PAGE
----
Illustrious Cambridge scientists join forces with $129M fund to bet on long plays in biotech
The latest tech-focused fund to set up shop in the UK features an unconventional group of partners: eight prominent scientists from Cambridge who have co-founded and put their own money into the $129 million (£100 million) fund.
Ahren Innovation Capital made its debut in May, leading a $30 million Series C for epigenetics-based diagnostics and therapeutics company Cambridge Epigenetix. Its future investments will lie in four overlapping fields: the brain and AI; genetics and biotechnology; space and robotics; and energy and environmental technologies, the Financial Times reported.
Shankar Balasubramanian, a pioneer in DNA sequencing, co-founded Cambridge Epigenetix and recommended that the fund invest in the company. Ahren then consulted with both its science partners and outside investors, including British insurance company Aviva, London-based Wittington Investments (known for its department store holdings) and “wealthy US families.”
“We consider it a major positive for Ahren to have privileged access to invest in the latest technologies of our successful founding science partners,” Managing Partner Alice Newcombe-Ellis — a Cambridge graduate herself in mathematics and astrophysics — told the FT.
Newcombe-Ellis added that the close involvement of these well-connected scientists, the pursuit of high-risk, high-reward opportunities, and a readiness to hold investments long term differentiate Ahren from normal venture capital funds. She plans to raise a substantial amount of follow-up funding in the fall.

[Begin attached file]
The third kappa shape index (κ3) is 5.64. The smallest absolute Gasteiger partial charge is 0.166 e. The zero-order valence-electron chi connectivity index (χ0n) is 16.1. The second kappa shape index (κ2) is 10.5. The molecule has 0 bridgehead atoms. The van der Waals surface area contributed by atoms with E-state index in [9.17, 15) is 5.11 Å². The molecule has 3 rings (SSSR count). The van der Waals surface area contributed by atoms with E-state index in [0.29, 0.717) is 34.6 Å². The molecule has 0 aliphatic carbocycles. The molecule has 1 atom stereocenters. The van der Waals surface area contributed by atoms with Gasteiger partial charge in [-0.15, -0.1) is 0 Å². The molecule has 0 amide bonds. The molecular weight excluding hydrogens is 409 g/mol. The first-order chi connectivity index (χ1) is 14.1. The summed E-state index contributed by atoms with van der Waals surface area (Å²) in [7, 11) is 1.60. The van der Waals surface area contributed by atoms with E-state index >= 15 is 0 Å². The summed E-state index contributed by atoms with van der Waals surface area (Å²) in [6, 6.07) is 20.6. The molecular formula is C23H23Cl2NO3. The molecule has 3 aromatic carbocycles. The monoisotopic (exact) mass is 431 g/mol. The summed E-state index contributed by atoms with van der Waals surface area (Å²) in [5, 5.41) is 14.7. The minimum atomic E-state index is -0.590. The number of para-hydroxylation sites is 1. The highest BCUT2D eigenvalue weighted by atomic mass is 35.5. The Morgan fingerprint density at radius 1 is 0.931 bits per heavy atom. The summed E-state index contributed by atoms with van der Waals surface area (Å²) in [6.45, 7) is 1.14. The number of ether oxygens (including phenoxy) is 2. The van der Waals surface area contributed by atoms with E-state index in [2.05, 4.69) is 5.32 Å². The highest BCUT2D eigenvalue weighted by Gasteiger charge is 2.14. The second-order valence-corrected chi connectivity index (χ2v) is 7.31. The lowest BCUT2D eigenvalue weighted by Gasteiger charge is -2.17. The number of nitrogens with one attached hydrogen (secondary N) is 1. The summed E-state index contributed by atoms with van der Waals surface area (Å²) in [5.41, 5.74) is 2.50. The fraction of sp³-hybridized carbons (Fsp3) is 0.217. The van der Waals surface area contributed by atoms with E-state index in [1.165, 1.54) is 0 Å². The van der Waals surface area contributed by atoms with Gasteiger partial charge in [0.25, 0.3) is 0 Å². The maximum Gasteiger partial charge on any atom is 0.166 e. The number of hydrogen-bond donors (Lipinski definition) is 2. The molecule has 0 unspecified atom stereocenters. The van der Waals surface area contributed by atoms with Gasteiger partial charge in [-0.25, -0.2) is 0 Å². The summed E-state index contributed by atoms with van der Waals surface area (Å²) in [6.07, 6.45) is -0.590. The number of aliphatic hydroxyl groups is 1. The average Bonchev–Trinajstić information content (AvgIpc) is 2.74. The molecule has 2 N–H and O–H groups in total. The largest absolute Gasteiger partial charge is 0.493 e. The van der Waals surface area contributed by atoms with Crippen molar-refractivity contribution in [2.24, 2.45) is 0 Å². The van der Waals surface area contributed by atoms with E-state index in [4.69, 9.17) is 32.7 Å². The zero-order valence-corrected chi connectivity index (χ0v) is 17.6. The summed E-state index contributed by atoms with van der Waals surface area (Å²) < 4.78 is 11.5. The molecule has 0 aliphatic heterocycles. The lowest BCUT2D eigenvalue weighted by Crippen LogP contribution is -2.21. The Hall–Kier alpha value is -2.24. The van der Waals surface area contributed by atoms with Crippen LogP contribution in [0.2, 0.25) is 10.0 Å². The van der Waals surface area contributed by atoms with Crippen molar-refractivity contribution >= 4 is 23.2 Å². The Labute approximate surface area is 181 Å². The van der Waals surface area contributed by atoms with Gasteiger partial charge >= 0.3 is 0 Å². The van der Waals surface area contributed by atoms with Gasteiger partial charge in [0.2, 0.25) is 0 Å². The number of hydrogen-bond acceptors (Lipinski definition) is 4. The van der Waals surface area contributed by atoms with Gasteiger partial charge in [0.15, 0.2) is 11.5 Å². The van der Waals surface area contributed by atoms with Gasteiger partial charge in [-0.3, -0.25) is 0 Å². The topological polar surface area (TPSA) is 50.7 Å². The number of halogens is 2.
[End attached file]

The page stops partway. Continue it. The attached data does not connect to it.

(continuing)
Aside from Balasubramanian, three of the other science partners come from the biopharma sphere: Greg Winter, an expert in monoclonal antibodies whose first biotech startup was credited with discovering the mega-blockbuster drug Humira; Steve Jackson, a researcher at the Gurdon Institute and two-time entrepreneur, including a biotech that was sold to AstraZeneca; and Venki Ramakrishnan, who shared a Nobel prize for his work on the ribosome.
“The vision of investing in companies that can really make a big impact on the world — and supporting them for the long haul — appeals to me,” Ramakrishnan, also president of Britain’s prestigious Royal Society, said to the FT. “A big problem in Britain is innovative companies selling out too quickly, usually to Americans.”
Physicist Andy Parker, astrophysicist Martin Rees, and John Daugman and Zoubin Ghahramani — eminent researchers in AI and machine learning — are the other co-founders of Ahren.